The colorful wheels of savory pastry on the opposite page had their origin in southern Italy a long time ago. Pizza means simply pie in Italian. But today the word is translated by millions of enthusiasts in 50 American states as something on the order of a slice of heaven. So popular has the dish become in recent years that it is considered a threat to the hamburger and the hot dog as the great American snack.
Anyone who has ever tasted pizza is likely to be an expert on the reasons for its success. One of my teenage daughters thinks there is something romantic about it. "It's Italian," she says. "That makes it sort of exciting." Her crowd seldom spends an evening at the movies that isn't capped by the cooperative demolition of a 21-inch circle of crisp crust and herby tomato sauce. Perhaps it is the sharing the best explains the pizza rage. A pizza is a moment of pleasure to be divided, and the climax of appreciation comes when the sizzling pie arrives from the oven and young heads bend together as it is cut into wedges.
In Italian Food, the distinguished English culinary authority, Elizabeth David, says that a whole book could be written about what she calls "the pizza tribe." From Naples, hailed as the pizza capital of the world, dozens of varieties have spread throughout Italy and into southern France. In Sicily the native pizza is a luxurious affair concocted of fresh ewe's milk cheese, spicy sausage, anchovies, tomatoes, olives and orégano. One Riviera version is called pissaladiera and is filled with a mixture of Spanish onions, anchovies and black olives. In a tiny village on the Gulf of Salerno one of the kings of Italy loved to play hooky from his princely duties to gorge himself on the wares of the Pizzeria di Ponte di Campania, where the pizzas were divided north to south and east to west and the four quarters filled with four different sauces.
The oldest pizzeria in the United States is at 53 Spring Street in New York City, where a Neapolitan named Gennaro Lombardi set up a wood- and coal-burning pizza oven in 1905. Lombardi, whose sons have succeeded him, was something of a pizza evangelist, catering first to fellow countrymen who settled in New York's Little Italy, then to curious American tourists. For years he gave away postcards which were mailed by enthusiastic discoverers of pizza to their friends in various parts of the country. The flavor of pizzas tasted at Lombardi's, and at other pizzerias in New York and New England Italian neighborhoods, gradually permeated the nation.
The demand for pizza is so great that in one Middle Western city where the foreign influence is Scandinavian rather than Italian almost 100 pizzerias have opened in the last three years. A leading restaurant equipment supplier in New York estimates that the sale of paraphernalia for making pizzas now comprises 70% of his business. And surveys of national appetite trends have caused at least three food packagers to develop pizza mixes that provide bread dough and tomato sauce all ready to form into a pie.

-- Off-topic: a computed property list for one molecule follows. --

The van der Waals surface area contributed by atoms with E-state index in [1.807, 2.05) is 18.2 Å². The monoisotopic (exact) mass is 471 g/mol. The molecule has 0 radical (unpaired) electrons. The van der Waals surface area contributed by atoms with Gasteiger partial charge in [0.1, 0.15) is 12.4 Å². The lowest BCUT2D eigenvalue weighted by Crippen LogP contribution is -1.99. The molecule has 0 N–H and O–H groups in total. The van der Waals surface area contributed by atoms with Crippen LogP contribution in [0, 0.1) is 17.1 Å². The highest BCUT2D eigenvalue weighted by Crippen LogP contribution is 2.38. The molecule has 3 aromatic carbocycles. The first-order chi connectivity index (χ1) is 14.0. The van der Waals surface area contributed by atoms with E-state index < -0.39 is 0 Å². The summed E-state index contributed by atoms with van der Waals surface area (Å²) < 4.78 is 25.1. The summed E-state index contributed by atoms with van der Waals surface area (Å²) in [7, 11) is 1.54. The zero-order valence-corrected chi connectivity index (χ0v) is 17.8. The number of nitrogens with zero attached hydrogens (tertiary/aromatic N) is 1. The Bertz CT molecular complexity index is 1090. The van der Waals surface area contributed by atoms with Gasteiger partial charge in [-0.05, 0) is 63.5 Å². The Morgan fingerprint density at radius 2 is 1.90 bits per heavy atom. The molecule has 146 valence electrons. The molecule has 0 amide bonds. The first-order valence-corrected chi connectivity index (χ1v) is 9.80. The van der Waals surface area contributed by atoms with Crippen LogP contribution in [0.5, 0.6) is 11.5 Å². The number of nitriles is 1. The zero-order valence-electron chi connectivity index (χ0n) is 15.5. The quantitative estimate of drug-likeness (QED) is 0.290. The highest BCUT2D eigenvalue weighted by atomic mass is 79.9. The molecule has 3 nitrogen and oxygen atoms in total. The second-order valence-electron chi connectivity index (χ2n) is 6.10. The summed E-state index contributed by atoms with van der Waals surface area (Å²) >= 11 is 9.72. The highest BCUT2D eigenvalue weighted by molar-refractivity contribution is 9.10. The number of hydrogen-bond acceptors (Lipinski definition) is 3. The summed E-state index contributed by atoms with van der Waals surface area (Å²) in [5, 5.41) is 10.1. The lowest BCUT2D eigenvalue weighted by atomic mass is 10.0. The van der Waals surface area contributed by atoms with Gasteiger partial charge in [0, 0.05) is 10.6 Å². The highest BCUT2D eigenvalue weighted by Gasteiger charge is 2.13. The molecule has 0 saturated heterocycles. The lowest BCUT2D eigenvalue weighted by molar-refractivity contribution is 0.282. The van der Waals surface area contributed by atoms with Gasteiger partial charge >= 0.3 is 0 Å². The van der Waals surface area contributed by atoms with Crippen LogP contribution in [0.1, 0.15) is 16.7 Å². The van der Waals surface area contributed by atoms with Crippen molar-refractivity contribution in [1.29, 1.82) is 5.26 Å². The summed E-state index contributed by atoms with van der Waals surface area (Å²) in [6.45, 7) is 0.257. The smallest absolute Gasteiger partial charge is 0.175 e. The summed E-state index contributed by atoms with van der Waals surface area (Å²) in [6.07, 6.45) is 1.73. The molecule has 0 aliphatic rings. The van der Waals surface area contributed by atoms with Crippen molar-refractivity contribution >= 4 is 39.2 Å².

At our house we've used a refrigerated package and found it excellent. In this, yeasty bread dough slips easily out of its tubular container, and the flat dough can then be shaped quickly to fit a 12-inch pie tin. Though the accompanying can of sauce is simple and good, we amuse ourselves by devising our own fillings—which can range from tomatoey mixtures of mushrooms and ham to shrimps and tomatoes or mussels and tomatoes, always topped with cheese. That teen-ager I mentioned plans pizza-making parties at which the guests enjoy themselves by putting together their own mixtures and then standing by while the hot oven turns dough and filling into the most marvelously aromatic of pies. "It's exotic," she says, "don't you think?"
I agree. Below, as a sample, is a recipe for Neapolitan pizza, one of our favorites:
1 can refrigerated pizza mix
¼ pound Italian salami, coarsely chopped
¼ pound mozzarella cheese
3 tomatoes, coarsely chopped
1 large onion, finely chopped
1 clove of garlic, minced
4 tablespoons finely chopped anchovies
3 tablespoons finely chopped green olives
1 tablespoon finely chopped celery
1 tablespoon minced parsley
Roll out the pizza mix according to directions and fit it to a 12-inch pan. Blend the remaining ingredients well and distribute evenly in pizza shell. Bake at 425° for 15 to 20 minutes, and serve very hot as a holiday treat on Labor Day or as a family Sunday supper.
BRIGHT COLORS of tomato and cheese characterize all pizzas. Fillings shown contain mushrooms (center), onion and green peppers (bottom), pimientos (top right), black olives and green peppers. Other common ingredients are sausages, anchovies.